An employee of an independent contractor who fell 40 feet while painting an electricity pole owned by PPL Utilities Company is urging the Pennsylvania Supreme Court to reverse the lower court’s reversal of his $2.5 million award.
Vincent Nertavich leaned back to paint a hard-to-reach place and his lanyard unhinged from the ladder above him. According to court documents, the fall caused Nertavich to land on his feet, fracturing his knee, right femur, ankles, right hip and burst several lumbar spine disk. Nertavich lost three inches in height because his body compacted from the fall.
The plaintiff filed suit adding the ladder manufacturer and PPL as defendants. He raised claims of negligence, professional negligence, strict liability, and breach of warranty.
With respect to the contracted work, PPL ordered the poles from a third-party manufacturer. The poles were not equipped with metal attachment points for removable ladders. PPL supplied the ladders to QSC Painting --Nertavich’s employer--on their request.
The plaintiff failed to secure his equipment properly when painting, and stated he was never told to use a pole belt, a body harness, and two lanyards for the job. Nertavich testified he always used one lanyard and the pole belt to secure himself to the removable ladders.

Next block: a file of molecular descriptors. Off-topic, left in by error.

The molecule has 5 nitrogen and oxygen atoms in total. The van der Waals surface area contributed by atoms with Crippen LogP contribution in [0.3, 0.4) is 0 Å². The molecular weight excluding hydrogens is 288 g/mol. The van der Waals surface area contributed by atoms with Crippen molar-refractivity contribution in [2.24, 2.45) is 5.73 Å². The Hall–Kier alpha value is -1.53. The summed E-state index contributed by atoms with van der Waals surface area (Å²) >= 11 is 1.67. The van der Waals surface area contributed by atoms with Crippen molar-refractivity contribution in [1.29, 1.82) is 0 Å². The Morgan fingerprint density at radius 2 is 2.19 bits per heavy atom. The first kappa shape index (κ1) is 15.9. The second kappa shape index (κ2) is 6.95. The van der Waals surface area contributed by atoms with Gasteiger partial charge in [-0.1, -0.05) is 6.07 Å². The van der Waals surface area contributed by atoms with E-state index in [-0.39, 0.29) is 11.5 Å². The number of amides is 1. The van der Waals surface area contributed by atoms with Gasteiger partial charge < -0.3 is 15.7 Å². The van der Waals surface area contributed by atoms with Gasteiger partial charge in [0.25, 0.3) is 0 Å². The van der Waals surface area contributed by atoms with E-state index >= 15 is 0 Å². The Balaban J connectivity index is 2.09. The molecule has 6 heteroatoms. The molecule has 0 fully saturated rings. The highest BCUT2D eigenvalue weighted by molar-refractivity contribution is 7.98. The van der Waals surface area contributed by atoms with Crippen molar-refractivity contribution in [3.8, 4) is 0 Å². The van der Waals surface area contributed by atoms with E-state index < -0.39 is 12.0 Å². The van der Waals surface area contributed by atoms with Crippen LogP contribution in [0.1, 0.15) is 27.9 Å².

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The only defense argument addressed on appeal was whether the trial court erred by denying the defendant’s motion for JNOV. The defense argued Nertavich failed to prove the company “retained control over the manner, methods, means, and operative detail” of the work assigned to QSC. The court agreed distinguishing the case from a recent ruling in Beil v. Telesis Construction Inc.
Generally, an owner has no responsibilities to the employees of independent contractors. Beil stated that if a plaintiff could show the owner controlled the details and methods of the work through contract or actual control over the work then the court would apply an exception to the owner’s liability.
PPL maintained control over the worksite, and supplied an “Authorized Representative” as a contact to workers with any questions on safety, work procedures, and schedules.
However, it did not provide any training or instructions on how to “tie off” to the pole, climb the pole, or which equipment to use. In fact, a videotaped deposition was admitted as evidence confirmed that QSC provided training to the workers.
The plaintiff argued PPL had to right to control how the work was conducted.
The plaintiff presented no evidence at trial to support his argument. The court sided with the defense concluding there was no evidence to support the level of control required to find PPL liable.
The court ultimately concluded failure to provide alternative means to access the transmission poles was insufficient to show presence of retention of control over the job site.
Additionally, supplying the ladders was insufficient because PPL only supplied the ladders after QSC requested them. The employer was free to reject the equipment if it was of poor quality.
The case is pending appeal to the Pennsylvania Supreme Court.
This case is Vincent P. Nertavich, Jr. v PPL Electric Utilities, Et al. Case number 21 EAP 2015, in the Supreme Court of Pennsylvania.